A young widow is left in sole possession of her late husband's fortune, and her brother refuses to share it with her in-laws - so they enlist Poirot to try to prove that the widow's missing first husband might not be dead after all.
Hercule Poirot finds himself trying to solve the mystery of the Cloade family. Rosaleen is the young widow of Gordon Cloade who was killed in a gas explosion in his London home. Rosaleen has inherited her late husband's substantial fortune and she and her brother David Hunter are refusing to share it with other members of Gordon Cloade's family. There have been persistent rumors that Rosaleen's first husband, an intrepid explorer, is still alive and as such would nullify her marriage to Gordon. What Poirot learns however is of a far greater deception that will alter everyone's perception of what they believe to their reality. Written by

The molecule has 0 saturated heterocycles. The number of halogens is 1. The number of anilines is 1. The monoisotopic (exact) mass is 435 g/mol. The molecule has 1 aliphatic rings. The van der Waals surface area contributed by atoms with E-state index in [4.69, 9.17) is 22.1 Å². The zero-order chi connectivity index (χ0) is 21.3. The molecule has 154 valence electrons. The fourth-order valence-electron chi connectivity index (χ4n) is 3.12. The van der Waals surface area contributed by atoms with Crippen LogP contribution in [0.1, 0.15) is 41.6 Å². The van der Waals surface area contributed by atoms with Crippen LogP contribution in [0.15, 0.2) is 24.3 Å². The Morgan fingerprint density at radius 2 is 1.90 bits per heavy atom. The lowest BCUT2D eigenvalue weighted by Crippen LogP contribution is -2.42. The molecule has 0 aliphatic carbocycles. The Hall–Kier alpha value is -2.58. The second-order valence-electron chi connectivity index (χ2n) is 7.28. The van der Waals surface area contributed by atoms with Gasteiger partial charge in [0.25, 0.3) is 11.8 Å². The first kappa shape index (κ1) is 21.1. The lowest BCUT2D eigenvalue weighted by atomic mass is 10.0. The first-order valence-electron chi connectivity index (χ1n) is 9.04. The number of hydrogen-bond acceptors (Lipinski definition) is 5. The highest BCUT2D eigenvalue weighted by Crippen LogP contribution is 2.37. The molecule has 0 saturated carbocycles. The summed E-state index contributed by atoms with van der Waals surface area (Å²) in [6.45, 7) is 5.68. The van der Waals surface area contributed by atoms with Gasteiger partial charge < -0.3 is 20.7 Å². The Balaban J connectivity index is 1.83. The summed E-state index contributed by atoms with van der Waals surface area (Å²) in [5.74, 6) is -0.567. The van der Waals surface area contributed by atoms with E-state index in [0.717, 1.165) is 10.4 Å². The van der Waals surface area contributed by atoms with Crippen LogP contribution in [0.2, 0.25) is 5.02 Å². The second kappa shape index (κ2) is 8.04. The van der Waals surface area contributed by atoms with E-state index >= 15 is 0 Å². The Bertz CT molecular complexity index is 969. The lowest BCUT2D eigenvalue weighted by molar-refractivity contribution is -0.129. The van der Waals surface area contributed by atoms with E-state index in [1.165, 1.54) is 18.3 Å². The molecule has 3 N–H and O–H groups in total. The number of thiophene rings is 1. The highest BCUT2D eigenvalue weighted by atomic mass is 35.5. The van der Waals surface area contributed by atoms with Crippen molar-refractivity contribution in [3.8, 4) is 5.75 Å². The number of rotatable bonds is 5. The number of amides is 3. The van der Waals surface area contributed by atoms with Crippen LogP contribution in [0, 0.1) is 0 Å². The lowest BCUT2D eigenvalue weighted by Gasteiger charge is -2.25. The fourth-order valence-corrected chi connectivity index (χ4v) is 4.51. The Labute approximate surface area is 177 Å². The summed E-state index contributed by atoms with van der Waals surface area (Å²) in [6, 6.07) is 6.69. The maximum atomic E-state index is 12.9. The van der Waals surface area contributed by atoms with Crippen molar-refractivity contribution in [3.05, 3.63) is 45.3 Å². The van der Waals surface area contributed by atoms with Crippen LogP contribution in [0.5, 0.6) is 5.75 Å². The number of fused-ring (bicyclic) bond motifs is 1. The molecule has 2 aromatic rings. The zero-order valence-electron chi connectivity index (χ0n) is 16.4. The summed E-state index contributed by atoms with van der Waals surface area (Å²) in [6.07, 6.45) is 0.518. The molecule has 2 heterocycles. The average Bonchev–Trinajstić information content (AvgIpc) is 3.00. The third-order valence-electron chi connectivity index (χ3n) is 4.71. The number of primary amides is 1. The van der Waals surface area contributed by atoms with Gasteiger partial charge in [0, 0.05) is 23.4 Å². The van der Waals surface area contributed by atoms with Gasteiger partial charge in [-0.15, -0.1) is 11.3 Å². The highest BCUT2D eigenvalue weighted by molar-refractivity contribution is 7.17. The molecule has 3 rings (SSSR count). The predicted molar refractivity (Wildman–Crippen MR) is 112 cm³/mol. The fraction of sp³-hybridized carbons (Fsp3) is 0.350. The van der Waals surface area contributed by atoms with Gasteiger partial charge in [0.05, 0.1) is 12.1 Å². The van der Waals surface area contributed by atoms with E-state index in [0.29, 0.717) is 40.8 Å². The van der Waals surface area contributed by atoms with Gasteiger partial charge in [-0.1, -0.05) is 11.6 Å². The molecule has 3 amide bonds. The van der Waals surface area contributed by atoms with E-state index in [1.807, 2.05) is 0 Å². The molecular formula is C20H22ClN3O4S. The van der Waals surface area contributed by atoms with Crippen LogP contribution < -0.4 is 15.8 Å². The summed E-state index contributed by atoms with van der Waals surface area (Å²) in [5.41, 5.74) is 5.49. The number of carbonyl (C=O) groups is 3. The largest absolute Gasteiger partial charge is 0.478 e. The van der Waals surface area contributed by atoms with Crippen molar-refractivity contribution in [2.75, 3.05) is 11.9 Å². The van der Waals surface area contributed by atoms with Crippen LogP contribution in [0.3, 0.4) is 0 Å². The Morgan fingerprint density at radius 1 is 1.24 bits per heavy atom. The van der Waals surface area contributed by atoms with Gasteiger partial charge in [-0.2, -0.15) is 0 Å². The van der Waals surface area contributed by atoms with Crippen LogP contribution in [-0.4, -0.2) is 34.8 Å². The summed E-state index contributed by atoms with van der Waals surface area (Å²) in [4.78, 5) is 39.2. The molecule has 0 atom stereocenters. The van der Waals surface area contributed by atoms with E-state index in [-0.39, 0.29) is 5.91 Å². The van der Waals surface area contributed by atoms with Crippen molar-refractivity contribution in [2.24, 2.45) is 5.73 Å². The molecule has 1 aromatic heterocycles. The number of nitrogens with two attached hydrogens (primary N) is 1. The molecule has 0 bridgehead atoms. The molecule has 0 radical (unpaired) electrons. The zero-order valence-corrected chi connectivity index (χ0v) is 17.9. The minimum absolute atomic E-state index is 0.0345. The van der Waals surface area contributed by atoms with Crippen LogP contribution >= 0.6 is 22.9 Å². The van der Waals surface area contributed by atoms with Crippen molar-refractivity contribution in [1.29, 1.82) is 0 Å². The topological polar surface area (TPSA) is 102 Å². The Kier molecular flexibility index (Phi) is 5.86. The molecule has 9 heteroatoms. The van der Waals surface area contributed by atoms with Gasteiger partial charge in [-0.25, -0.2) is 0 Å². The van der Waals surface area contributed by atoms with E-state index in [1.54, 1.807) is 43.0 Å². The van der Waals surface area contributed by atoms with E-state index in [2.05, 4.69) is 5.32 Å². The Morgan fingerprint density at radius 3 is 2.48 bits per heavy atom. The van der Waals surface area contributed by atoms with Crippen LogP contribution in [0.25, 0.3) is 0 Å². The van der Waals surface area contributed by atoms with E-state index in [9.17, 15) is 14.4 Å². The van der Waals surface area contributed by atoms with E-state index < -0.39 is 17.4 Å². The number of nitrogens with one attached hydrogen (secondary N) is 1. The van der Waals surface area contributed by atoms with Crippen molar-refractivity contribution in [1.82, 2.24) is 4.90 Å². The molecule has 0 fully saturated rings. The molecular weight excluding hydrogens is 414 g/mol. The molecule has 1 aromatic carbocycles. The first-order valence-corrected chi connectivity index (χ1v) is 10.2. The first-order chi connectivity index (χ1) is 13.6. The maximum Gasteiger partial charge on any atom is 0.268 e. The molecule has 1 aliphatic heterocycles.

The title is from the words of Brutus in William Shakespeare's "Julius Caesar", which Poirot (in the novel) quotes: "There is a tide in the affairs of men which, taken at the flood, leads on to Fortune". (Poirot is explaining "it is very Shakespearian".) See more »
When Poirot is at the inn examining the murder scene, the "dead" body can be seen breathing. See more »
Here's a family so dysfunctional that it could have wandered in from one of Simenon's Maigret novels rather than Agatha Christie. The Cloade family are full of rather awful people and as usual the question is which one of them is going to end up face down on the library carpet.
Poirot isn't on stage for a lot of the middle of the story, but when he springs into action he makes up for it.
In retrospect, it's easy to point out some clues which are so obvious that we never noticed them. But then 'twas ever thus with Agatha Christie.
There are a couple of modern touches -- Christie would never have used the word "shit" or included casual references to homosexuality. But they do say every generation re-makes the classics anew.
As always with these made for TV movies, the period atmosphere looks wonderful.
I'm sure the 1930s weren't this agreeable in real life, but they look great here.
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